In this kindergarten, there is no pre-school work in a conventional sense. Instead, we place great value in developing social and emotional skills. We focus on acquiring manual skills, the ability to self-organize, independence, experiencing nature, as well as orientation skills.
As using electronic media at kindergarten age is questionable in terms of multifaceted and healthy development of a child’s body, mind, and spirit, there should be a certain consciousness surrounding their use in the families of the children in our care. It is expected that electronic media are used sparingly and age-appropriately. There will be opportunities to inform one’s self at the parents’ evenings. At the kindergarten, they are not used at all or only as a well-motivated exception.
Teachers play a very special role. Children learn things best which they are currently interested in. Following Maria Montessori’s principle “Help me to do it myself”, the teachers assume an assisting role on the level of a partner.
One the one hand, the teachers work according with a “situational” approach, that is, they observe the children carefully and help them to learn what they want to learn in order to realize their inner potential. The journey is their destination; we don’t focus on the result of learning but rather on a holistic approach. Projects and activities emerge, building on this idea.
On the other hand, nature’s cycles guide the children’s learning opportunities and the teachers accompany the children through the seasons’ special features: For instance, in spring, we harvest and process wild garlic, in summer, we tend to the garden patches, in the fall, we harvest pears and apples, and in winter, we practice walking longer distances.
In order to strengthen the teachers in their personalities, they are supported in taking courses at wilderness schools, depending on the kindergarten’s financial situation and further education planning. We don’t only focus on the teachers improving their professional expertise, but also give great value to the event’s integrating, personality-strengthening elements. As with the children, we start from the inner strength inherent in everyone that offers multifaceted potential, based on a grounded personality, a good, appreciative environment, deepening all sorts of skill sets, that children, parents, and staff members can experience as being very enriching. Therefore, the staff members can be true life role models for the children, who are able to help orient them in many areas.
With a few exceptions, the staff has weekly meetings. They serve to connect with each other, exchange information on the group situations and processes, the children and their families, for mutual support in problematic situations, and to learn from each other. Topics relevant to the kindergarten are dealt with together (organization, behavioral problems, potential danger to a child’s welfare…), and we reflect upon our actions as individuals and as a team, in a solution-oriented way. Common projects are developed, work with parents is discussed, parents’ evenings, activities and celebrations are planned.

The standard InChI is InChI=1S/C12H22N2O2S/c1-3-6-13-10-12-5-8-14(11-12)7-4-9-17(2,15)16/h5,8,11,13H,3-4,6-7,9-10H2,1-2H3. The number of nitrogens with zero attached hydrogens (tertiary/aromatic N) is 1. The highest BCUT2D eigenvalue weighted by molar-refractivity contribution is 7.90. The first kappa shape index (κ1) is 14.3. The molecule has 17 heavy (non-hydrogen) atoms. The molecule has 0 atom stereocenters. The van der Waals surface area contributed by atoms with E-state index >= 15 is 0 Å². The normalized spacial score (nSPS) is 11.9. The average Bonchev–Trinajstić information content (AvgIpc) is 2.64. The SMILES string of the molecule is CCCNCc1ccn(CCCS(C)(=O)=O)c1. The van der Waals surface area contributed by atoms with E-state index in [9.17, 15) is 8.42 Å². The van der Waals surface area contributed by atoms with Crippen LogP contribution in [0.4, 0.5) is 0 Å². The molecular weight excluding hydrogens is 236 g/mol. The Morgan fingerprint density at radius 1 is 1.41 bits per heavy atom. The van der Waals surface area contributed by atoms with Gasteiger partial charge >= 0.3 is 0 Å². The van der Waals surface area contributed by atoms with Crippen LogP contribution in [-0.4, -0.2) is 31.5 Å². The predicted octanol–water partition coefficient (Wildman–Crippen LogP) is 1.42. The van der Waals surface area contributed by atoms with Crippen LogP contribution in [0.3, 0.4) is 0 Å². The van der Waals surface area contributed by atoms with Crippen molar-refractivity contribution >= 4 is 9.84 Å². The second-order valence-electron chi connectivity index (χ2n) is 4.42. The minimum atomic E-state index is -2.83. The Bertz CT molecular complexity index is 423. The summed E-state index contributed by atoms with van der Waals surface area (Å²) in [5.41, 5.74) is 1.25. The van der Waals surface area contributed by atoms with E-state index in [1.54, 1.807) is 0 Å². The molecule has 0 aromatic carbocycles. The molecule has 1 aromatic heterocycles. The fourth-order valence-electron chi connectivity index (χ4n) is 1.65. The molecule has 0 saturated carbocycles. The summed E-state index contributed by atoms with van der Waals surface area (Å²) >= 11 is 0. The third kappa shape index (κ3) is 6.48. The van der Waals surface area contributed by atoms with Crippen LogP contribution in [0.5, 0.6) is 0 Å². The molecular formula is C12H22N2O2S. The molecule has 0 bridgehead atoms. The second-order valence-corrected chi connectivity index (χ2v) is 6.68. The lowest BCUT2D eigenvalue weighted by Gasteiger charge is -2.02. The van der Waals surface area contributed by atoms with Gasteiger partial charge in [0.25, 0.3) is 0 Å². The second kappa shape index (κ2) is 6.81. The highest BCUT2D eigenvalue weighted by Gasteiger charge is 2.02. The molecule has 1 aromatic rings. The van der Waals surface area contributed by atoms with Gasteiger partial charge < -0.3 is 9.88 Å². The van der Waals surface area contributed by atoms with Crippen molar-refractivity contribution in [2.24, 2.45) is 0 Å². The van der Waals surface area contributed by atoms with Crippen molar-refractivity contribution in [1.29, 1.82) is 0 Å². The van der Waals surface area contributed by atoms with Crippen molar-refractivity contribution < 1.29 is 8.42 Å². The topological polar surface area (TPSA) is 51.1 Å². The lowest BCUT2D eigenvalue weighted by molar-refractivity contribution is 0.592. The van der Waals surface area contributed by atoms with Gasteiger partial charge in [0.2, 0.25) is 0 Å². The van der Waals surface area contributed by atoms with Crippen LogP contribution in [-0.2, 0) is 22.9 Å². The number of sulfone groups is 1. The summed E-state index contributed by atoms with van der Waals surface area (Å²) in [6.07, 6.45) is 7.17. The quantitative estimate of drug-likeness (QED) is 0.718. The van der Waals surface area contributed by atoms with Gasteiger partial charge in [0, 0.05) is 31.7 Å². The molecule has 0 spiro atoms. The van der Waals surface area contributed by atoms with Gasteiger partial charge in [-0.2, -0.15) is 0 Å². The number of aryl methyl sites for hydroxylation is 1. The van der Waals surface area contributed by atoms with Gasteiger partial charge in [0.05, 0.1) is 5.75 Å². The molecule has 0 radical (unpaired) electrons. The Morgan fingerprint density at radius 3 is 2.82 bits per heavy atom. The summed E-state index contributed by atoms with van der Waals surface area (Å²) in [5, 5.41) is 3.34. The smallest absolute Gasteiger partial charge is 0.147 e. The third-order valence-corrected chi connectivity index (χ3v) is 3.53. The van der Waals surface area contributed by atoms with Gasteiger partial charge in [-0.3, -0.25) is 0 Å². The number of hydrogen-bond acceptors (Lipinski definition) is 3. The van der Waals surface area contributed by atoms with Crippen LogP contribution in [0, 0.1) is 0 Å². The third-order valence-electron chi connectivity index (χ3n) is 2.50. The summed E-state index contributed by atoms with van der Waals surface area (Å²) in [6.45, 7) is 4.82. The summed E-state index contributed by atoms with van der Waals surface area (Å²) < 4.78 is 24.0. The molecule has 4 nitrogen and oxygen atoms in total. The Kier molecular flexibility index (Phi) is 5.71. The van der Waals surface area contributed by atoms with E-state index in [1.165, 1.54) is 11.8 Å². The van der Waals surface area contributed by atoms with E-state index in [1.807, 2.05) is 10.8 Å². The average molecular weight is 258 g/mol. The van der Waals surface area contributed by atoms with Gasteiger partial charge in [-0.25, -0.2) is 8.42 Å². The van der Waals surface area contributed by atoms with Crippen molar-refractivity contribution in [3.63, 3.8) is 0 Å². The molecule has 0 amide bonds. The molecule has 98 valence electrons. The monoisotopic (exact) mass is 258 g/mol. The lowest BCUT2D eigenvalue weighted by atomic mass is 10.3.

Topics in staff meetings include cooperations and networking in the neighborhood, but also sharing the hard as well as the beautiful moments of working in a kindergarten together.
Regular participation in team development processes adds to the staff’s stability, contributes to ensuring the quality of our daily work, and supports synergy effects.
Parents’ evenings take place every four months, or as needed. For special topics, we invite experts, for instance a pediatrician on natural remedies, or the director of Lernwerk Pankow (a local tutoring organization) on preschool learning. Parents and teachers also regularly spend weekends together to practice previously learned topics, such as coyote mentoring, or perceiving nature.
There is also the possibility for individual talks between the parents and the staff on the children’s current situation and development, including space and time to deal with family issues. Spontaneous talks in passing are often possible as well, and message books also simplify daily communications.
Not only the celebrations together (e.g. a Thanksgiving breakfast at the Botanical Gardens) build community, but also the “building Saturdays” which take place several times a year, and during which we work and clean together for the kindergarten, and eat together.
In the kindergarten, there is a cozy corner with a couch, a bulletin board, and a small reading corner with books on pedagogical subjects. It provides an opportunity for mutual exchange between the parents or with the teachers, and to inform one’s self about current events, projects, or appointments, and deepen one’s pedagogical knowledge.